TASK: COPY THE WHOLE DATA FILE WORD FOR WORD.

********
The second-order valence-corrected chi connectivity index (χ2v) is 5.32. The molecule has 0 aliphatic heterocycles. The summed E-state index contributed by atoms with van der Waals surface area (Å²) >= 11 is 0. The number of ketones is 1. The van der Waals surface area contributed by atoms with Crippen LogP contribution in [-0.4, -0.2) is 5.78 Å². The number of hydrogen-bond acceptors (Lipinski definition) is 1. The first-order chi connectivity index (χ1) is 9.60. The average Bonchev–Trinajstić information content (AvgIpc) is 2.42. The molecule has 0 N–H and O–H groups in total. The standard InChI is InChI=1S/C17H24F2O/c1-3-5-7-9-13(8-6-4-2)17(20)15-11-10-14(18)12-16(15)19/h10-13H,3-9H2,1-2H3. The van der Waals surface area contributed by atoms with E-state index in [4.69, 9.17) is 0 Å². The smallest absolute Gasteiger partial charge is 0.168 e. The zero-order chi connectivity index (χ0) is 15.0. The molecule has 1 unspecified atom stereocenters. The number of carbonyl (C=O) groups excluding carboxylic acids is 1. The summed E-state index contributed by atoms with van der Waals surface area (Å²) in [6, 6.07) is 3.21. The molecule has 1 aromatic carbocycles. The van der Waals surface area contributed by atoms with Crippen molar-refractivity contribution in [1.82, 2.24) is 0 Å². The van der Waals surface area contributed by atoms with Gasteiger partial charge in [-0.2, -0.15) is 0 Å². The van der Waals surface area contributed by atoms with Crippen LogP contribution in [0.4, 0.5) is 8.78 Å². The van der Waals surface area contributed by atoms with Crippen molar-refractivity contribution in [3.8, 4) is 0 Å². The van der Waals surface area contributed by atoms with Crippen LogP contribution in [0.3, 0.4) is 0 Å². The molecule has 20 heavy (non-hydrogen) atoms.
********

The second-order valence-corrected chi connectivity index (χ2v) is 5.32. The molecule has 0 aliphatic heterocycles. The summed E-state index contributed by atoms with van der Waals surface area (Å²) >= 11 is 0. The number of ketones is 1. The van der Waals surface area contributed by atoms with Crippen LogP contribution in [-0.4, -0.2) is 5.78 Å². The number of hydrogen-bond acceptors (Lipinski definition) is 1. The first-order chi connectivity index (χ1) is 9.60. The average Bonchev–Trinajstić information content (AvgIpc) is 2.42. The molecule has 0 N–H and O–H groups in total. The standard InChI is InChI=1S/C17H24F2O/c1-3-5-7-9-13(8-6-4-2)17(20)15-11-10-14(18)12-16(15)19/h10-13H,3-9H2,1-2H3. The van der Waals surface area contributed by atoms with E-state index in [4.69, 9.17) is 0 Å². The smallest absolute Gasteiger partial charge is 0.168 e. The zero-order chi connectivity index (χ0) is 15.0. The molecule has 1 unspecified atom stereocenters. The number of carbonyl (C=O) groups excluding carboxylic acids is 1. The summed E-state index contributed by atoms with van der Waals surface area (Å²) in [6, 6.07) is 3.21. The molecule has 1 aromatic carbocycles. The van der Waals surface area contributed by atoms with Crippen molar-refractivity contribution in [1.82, 2.24) is 0 Å². The van der Waals surface area contributed by atoms with Gasteiger partial charge in [-0.2, -0.15) is 0 Å². The van der Waals surface area contributed by atoms with Crippen LogP contribution in [0.4, 0.5) is 8.78 Å². The van der Waals surface area contributed by atoms with Crippen molar-refractivity contribution in [3.8, 4) is 0 Å². The van der Waals surface area contributed by atoms with Crippen LogP contribution in [0.3, 0.4) is 0 Å². The molecule has 20 heavy (non-hydrogen) atoms.